Denmark has mandatory conscription for males too, however, trying out the military is so popular that very few are forced into it, and even if you do pull the number to go, you can still opt out. In the two platoons (50ish people each) making up the conscripts where I was trained, there were maybe 3 or 4 who were drafted into it. I've always wanted to join the military, although I wanted to be a helicopter pilot. When my eyesight wasn't good enough, I tried out the army instead. Basic training is just 4 months, which is at least half of what it ought to be, and it's plagued by a lack of ressources, so we didn't do any combat exercises with other units, nor did we really do anything involving vehicles aside from roadblock operations.

    The one thing that I suspect is true for all militaries is the hurry up and wait aspect. With only 5 sergeants on a good day, and often just 1 or 2 leading people through solo exercises, you do a lot of waiting around. You also do a lot of cleaning, be it your rifle, your uniform, or your barracks room. It gets real tedious when, during morning inspection, the sergent goes out of his way to find something that has just the tiniest speck of dust on it, just so you can be told to do it properly next time :lol:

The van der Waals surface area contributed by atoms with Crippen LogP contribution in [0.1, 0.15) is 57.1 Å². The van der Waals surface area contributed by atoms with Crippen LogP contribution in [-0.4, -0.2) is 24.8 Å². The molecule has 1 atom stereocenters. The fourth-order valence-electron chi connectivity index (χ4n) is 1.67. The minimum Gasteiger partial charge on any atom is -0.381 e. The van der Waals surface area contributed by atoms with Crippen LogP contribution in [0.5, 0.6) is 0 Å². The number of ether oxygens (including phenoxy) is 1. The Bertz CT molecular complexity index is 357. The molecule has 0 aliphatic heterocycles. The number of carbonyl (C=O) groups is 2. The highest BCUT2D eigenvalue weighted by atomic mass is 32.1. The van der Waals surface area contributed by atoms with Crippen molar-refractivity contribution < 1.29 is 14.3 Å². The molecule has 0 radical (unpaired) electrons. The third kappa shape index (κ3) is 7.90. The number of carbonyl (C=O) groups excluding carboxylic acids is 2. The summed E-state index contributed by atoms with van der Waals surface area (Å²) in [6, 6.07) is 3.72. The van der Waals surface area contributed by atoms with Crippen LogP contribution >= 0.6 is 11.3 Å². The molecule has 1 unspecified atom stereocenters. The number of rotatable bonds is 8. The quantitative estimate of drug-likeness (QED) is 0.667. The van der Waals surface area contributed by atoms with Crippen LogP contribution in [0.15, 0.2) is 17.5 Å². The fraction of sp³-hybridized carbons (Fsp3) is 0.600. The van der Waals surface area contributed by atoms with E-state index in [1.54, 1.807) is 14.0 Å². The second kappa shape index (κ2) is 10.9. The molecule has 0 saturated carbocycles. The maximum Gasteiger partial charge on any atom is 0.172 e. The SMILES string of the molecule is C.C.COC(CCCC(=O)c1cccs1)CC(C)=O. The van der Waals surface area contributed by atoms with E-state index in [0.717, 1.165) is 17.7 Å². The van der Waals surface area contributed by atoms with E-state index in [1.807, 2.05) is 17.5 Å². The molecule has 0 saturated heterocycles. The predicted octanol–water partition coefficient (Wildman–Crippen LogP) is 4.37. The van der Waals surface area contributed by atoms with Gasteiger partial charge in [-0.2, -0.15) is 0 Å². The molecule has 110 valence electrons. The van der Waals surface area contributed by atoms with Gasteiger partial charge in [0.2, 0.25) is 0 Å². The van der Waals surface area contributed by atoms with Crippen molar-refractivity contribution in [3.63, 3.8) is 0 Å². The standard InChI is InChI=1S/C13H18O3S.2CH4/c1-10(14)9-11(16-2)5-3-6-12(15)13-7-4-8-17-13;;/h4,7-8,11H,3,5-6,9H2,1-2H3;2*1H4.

We did a lot of shooting with our M95's (M96 Carbine for short people), which is our designation for the Canadian C7 and C8 assault rifles, which in turn are Canadian build M16's and M4's. We also trained on the Swedish AT4 disposable launcher, although only one got to live fire one. The rest had to settle for firing 9mm practice rounds that replicate the trajectory of the real rocket. Whoever scored the best accuracy with the training rounds got to live fire, and she missed when she got around to the real deal. Kind of funny ;)